December: Home owner hires chimney sweep who tells him the chimney was almost completely plugged which is most likely reason for smoke in the home. Sweep asks if home owner has been burning well seasoned wood. Home owner begrudgingly buys wood from internet ad offering "seasoned wood." Woodstove still not producing much heat.

January: Smoke begins to spill out into the home again. Frustrated home owner takes to the internet for help when wife says either she goes or the woodstove goes. Home owner discovers very friendly and helpful folks at hearth.com who suggest he inspect and clean the chimney if needed. Chimney sweep returns and tells home owner the chimney is partially plugged . . . again. Home owner returns to internet and insists he has been burning seasoned wood. Hearth.com members advise him on how to properly determine moisture content of wood. Home owner discovers wood moisture level is still pretty high. Members suggest burning pallets, compressed wood logs or checking around for truly seasoned wood and mixing in with the less seasoned wood if necessary.

February: Home owner's fires are better with more heat and no smoke on reloads. However, home owner discovers unsettling fact: Spring is still several weeks away and wood supply has dwindled to only a week or so of heating.

March: Home owner vows to improve the situation. Begins processing wood now and/or buying "seasoned" wood now . . . and promises self that he will get more wood than he needs so he can have left over, more seasoned wood for future years. Home owner is also now hopelessly addicted to hearth.com and feels compelled to check website daily.

--

In all seriousness . . . many of us started off the same way as you. Some of us had slightly better or worse experiences depending on the quality of the wood and amount of wood squirreled away for that first year. Most folks learn from the experience and realize that the best way to burn wood for heat is to get ahead by processing or buying wood well in advance. For many of us that first or second year is a furious burst of energy expended on getting ahead . . . but after that . . . it's more or less just maintaining what you have which I can often do simply by working a few hours here or there on a free weekend, after work, etc.
 

Ctwoodtick

Minister of Fire
Jun 5, 2015
1,577
Southeast CT
September: Home begins to get cool and home owner thinks about getting a woodstove. Home owner is excited with the prospect of "cheap" heat and asks wife to buy him flannel shirts as he envisions himself as a modern day Paul Bunyan chopping wood. Home owner goes into nearest woodstove shop and tells them he needs a woodstove -- picks out the one he and his wife think look the prettiest.

October: Home owner realizes chopping wood is hard when all he has is elm. Also is wondering why his woodstove isn't producing much heat. Visions of sitting in front of a roaring woodstove with beer in one hand and crossword puzzle in the other begin to fade.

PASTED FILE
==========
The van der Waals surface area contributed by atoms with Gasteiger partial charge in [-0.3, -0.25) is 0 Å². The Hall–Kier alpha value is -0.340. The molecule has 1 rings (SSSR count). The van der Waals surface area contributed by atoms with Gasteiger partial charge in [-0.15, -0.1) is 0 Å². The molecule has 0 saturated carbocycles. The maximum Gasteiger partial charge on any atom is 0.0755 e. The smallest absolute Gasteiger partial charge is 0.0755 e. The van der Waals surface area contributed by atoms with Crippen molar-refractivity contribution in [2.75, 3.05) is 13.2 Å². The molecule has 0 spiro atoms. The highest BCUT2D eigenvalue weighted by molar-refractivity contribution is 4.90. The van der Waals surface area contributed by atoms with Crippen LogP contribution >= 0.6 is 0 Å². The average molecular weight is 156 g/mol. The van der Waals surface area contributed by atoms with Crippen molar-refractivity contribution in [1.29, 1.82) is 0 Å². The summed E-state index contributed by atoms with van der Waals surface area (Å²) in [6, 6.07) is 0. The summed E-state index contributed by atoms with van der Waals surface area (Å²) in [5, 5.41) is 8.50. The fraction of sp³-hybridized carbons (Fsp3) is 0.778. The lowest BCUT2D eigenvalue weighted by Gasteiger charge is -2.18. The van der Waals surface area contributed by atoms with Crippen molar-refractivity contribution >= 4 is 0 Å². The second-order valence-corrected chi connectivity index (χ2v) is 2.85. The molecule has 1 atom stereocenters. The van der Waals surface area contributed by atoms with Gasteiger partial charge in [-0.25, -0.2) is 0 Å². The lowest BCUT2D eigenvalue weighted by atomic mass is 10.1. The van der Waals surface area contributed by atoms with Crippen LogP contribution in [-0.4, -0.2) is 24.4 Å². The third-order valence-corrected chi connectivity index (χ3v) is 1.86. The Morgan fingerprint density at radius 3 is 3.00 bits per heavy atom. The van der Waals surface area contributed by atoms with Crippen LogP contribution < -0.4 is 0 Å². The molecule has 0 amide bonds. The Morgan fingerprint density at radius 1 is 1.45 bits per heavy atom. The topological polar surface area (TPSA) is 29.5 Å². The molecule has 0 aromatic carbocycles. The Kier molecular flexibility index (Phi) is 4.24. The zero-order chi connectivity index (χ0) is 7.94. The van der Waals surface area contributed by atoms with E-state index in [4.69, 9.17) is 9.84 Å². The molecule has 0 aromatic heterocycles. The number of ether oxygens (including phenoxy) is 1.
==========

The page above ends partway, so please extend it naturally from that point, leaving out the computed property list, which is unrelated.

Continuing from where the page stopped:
November: Home owner's wife is beginning to get upset as loading the woodstove results in smelly smoke wafting throughout house. Home owner returns to wood stove shop insisting the woodstove must be defective. Wood stove shop suggests buying seasoned wood from dealer and mentions that it may be a good idea to inspect the chimney for creosote build up. Home owner thinks suggestion is ludicrous -- he is burning wood he cut down in August when he was mulling over the idea of getting a woodstove. Wood must surely be seasoned.

December: Home owner hires chimney sweep who tells him the chimney was almost completely plugged which is most likely reason for smoke in the home. Sweep asks if home owner has been burning well seasoned wood. Home owner begrudgingly buys wood from internet ad offering "seasoned wood." Woodstove still not producing much heat.

January: Smoke begins to spill out into the home again. Frustrated home owner takes to the internet for help when wife says either she goes or the woodstove goes. Home owner discovers very friendly and helpful folks at hearth.com who suggest he inspect and clean the chimney if needed. Chimney sweep returns and tells home owner the chimney is partially plugged . . . again. Home owner returns to internet and insists he has been burning seasoned wood. Hearth.com members advise him on how to properly determine moisture content of wood. Home owner discovers wood moisture level is still pretty high. Members suggest burning pallets, compressed wood logs or checking around for truly seasoned wood and mixing in with the less seasoned wood if necessary.

February: Home owner's fires are better with more heat and no smoke on reloads. However, home owner discovers unsettling fact: Spring is still several weeks away and wood supply has dwindled to only a week or so of heating.

March: Home owner vows to improve the situation. Begins processing wood now and/or buying "seasoned" wood now . . . and promises self that he will get more wood than he needs so he can have left over, more seasoned wood for future years. Home owner is also now hopelessly addicted to hearth.com and feels compelled to check website daily.